“Csodalatos” found its way back to the Cellar, and was installed at the front. How anyone got that huge framed canvas down the narrow winding stairs of the Cellar is beyond me, but there we found it, early Saturday am as we arrived at the school for class.
But I need to tell you about the Cellar.
Arnold and Detty (short for Bernadette) are Hungarians who lived in the US for a number of years before returning to Hungary. Although Arnold was in no way interested in living in Hungary, he felt God calling the family back. They began to explore Baja a bit, and found prices higher than they could afford. Then, after one exploratory trip, Detty returned to California while Arnold continued to explore; he was shown a property in the old historic district of Baja—the former Jewish neighborhood, until the Jews were deported by the Nazis to the concentration camps.
As Arnold was being shown the building, which also cost far more money than they had, he was led down into the basement—a dark, dirt-floored, unfinished space, where Jews were hidden from the Nazis. Poking through the gloom, he suddenly stopped, and found himself saying, “We’ll take it.”
He called Detty, back home in California. She encouraged him to buy it. The family moved over shortly after that, in (I believe) 2005.
They converted the basement into a beautiful brick-lined ‘hang out’ space, with vaulted ceiling and a set of drums. The Baja Spirit Church and the King Arthur School of Language was born. Up one block, adjacent to the old Jewish Synagogue, they bought a home, spacious and welcoming to all.
To say Arnold and Detty are pastoring a church and own an English Language School does not begin to tell the story. Out of the box is putting it mildly. I don’ t know if they would recognize a box if it fell on them. It’s hard to describe their full-on approach to life and ministry. I liked them both instantly on meeting them, Arnold climbing down a ladder from a vine he was tending, Detty drying her hands from a meal she was preparing. Hospitality oozed from them.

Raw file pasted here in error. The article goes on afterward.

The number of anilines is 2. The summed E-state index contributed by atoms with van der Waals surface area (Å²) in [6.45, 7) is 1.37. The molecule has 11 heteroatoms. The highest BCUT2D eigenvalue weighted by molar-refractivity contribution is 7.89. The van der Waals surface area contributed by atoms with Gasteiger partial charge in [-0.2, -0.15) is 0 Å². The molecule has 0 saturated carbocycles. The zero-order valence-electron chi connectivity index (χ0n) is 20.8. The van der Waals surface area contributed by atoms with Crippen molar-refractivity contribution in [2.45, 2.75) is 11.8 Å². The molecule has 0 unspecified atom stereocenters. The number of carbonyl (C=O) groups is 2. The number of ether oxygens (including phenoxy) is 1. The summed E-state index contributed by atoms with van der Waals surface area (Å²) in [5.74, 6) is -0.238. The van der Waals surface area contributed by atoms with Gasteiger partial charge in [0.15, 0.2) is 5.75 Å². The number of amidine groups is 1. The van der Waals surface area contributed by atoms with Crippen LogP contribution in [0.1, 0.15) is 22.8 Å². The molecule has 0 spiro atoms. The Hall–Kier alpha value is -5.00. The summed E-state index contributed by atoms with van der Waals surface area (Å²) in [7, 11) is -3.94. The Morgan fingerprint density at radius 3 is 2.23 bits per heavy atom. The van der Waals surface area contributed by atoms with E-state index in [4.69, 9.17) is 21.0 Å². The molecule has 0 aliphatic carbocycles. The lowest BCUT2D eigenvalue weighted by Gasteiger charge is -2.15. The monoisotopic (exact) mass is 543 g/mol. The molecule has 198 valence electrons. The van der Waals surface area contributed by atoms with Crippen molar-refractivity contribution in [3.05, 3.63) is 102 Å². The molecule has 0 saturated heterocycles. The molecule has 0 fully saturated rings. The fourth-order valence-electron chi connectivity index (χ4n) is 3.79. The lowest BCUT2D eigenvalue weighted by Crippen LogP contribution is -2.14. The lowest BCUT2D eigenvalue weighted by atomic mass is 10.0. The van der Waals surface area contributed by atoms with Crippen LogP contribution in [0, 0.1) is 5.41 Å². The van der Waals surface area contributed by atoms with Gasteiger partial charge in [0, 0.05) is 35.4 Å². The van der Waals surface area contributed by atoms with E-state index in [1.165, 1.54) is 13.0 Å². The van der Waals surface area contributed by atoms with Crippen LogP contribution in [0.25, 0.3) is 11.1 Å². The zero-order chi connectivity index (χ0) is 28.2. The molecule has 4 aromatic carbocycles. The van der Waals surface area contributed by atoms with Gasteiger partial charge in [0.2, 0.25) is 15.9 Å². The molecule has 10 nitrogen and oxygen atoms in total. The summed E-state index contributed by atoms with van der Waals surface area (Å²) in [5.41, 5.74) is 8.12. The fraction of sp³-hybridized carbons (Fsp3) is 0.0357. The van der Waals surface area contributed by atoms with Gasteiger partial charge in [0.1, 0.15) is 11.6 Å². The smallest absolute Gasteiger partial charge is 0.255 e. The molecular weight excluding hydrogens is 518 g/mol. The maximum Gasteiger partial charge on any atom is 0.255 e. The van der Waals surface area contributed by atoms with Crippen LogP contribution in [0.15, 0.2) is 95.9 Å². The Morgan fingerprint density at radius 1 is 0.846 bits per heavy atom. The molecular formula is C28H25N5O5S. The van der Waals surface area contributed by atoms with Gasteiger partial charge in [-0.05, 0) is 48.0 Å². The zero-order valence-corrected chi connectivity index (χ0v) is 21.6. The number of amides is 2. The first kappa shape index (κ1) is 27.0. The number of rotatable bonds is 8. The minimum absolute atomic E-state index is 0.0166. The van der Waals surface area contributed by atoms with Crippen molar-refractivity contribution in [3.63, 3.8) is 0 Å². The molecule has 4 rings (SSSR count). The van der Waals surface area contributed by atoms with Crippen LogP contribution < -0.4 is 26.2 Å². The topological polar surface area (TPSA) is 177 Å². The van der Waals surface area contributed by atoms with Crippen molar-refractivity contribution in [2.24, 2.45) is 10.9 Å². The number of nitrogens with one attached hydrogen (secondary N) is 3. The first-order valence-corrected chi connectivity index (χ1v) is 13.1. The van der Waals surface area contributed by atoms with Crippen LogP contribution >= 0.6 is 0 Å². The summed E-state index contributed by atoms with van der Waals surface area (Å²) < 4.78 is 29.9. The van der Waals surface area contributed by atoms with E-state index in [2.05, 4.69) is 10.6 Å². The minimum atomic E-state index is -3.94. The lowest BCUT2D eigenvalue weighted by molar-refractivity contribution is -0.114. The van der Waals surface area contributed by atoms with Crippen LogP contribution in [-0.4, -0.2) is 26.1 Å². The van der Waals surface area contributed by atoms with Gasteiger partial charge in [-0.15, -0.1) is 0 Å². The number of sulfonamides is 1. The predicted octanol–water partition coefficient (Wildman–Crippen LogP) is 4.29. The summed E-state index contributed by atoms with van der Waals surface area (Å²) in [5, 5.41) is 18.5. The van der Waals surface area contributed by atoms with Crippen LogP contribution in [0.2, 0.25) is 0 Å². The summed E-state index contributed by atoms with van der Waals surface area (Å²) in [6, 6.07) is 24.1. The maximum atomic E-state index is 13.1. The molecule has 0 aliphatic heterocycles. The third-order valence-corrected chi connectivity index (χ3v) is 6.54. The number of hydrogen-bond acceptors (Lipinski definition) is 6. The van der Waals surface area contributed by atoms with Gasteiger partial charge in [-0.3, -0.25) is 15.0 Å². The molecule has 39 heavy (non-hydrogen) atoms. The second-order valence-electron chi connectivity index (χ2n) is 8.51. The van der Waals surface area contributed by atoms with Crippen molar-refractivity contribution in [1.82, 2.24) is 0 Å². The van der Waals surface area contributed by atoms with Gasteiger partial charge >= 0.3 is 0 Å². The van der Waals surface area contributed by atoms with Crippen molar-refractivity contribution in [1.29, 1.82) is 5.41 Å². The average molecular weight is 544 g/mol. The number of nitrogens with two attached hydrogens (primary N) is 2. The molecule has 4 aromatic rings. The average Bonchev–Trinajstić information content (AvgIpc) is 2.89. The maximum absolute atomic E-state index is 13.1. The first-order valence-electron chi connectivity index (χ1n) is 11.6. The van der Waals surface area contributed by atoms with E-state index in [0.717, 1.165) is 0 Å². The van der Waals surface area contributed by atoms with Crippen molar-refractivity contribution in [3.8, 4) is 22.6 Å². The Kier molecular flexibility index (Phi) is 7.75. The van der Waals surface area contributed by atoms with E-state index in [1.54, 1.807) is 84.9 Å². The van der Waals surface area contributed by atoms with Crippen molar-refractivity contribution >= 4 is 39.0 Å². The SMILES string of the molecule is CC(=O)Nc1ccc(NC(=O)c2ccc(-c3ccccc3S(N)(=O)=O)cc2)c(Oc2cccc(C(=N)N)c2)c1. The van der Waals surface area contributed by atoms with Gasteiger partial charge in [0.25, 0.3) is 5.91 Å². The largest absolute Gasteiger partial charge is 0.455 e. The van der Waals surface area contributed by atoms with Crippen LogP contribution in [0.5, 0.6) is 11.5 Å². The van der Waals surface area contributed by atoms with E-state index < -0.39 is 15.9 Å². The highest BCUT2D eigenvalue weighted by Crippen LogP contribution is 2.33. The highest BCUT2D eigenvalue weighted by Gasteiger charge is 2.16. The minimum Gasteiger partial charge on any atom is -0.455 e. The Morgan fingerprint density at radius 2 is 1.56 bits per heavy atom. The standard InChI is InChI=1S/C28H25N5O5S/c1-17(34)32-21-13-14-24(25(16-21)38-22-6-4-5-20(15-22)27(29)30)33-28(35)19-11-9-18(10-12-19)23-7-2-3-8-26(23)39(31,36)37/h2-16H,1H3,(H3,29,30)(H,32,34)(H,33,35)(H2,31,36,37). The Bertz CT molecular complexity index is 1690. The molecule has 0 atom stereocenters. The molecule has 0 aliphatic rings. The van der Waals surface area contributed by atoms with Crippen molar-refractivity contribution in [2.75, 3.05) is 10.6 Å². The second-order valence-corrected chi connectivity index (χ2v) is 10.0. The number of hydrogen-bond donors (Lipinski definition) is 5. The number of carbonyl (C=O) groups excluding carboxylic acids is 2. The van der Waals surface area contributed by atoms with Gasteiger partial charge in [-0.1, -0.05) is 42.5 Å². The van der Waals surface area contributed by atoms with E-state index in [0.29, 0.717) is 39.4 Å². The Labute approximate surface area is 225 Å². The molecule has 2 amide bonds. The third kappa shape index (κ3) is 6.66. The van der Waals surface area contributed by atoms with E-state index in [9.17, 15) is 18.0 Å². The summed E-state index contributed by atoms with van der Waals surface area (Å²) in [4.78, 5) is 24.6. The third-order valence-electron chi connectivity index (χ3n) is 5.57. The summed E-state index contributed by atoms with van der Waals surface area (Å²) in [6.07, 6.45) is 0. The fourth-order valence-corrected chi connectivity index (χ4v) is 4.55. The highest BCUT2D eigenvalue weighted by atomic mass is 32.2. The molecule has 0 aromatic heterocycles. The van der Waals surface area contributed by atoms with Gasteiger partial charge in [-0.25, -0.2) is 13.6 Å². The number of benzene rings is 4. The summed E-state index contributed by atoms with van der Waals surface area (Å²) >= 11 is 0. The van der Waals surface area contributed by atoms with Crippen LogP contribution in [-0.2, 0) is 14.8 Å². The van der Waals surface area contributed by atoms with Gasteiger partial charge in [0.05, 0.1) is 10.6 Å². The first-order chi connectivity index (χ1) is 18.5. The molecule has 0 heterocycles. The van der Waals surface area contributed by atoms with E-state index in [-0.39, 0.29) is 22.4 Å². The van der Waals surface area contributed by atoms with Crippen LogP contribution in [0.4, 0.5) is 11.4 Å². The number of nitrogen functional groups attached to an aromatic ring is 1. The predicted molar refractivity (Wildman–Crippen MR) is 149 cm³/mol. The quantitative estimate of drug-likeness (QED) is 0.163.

Their school is amazing. Their home is amazing. Their family is amazing—three boys and the feisty Contessa, five years old. The coffee Arnold makes us each morning is amazing. The garden they’ve created at the school is amazing. The Cellar is amazing. Their two dogs, chocolate labs, are also….well, you get the idea.
Every night we meet in the Cellar to debrief the day with the kids coming for the art camp. Although the Artslink team has probably connected in the least with the kids (taken up by the graffiti challenge), our dance and music teams have had great interaction. We heard the stories each evening: conversions, healing, young men pledging themselves to purity (no small matter in a country with rampant sexual perversion, trafficking and pornography). The Bill Drake Band closes us with worship, and usually a dancer or two spurts out from the crowd, unable to resist movement, and the children join them—those who haven’t already fallen asleep on the couch.
We have visited the gardens, the Jewish synagogue, spent some time in its gardens, where a Holocaust memorial is located, and learned the mayor at the time opposed the Nazis. I sit on a couch in the part of the Cellar and think about the Jews in hiding. Once again, our connections and outreaches touch a huge swath of history, and I wonder what our place is in God’s story for Baja.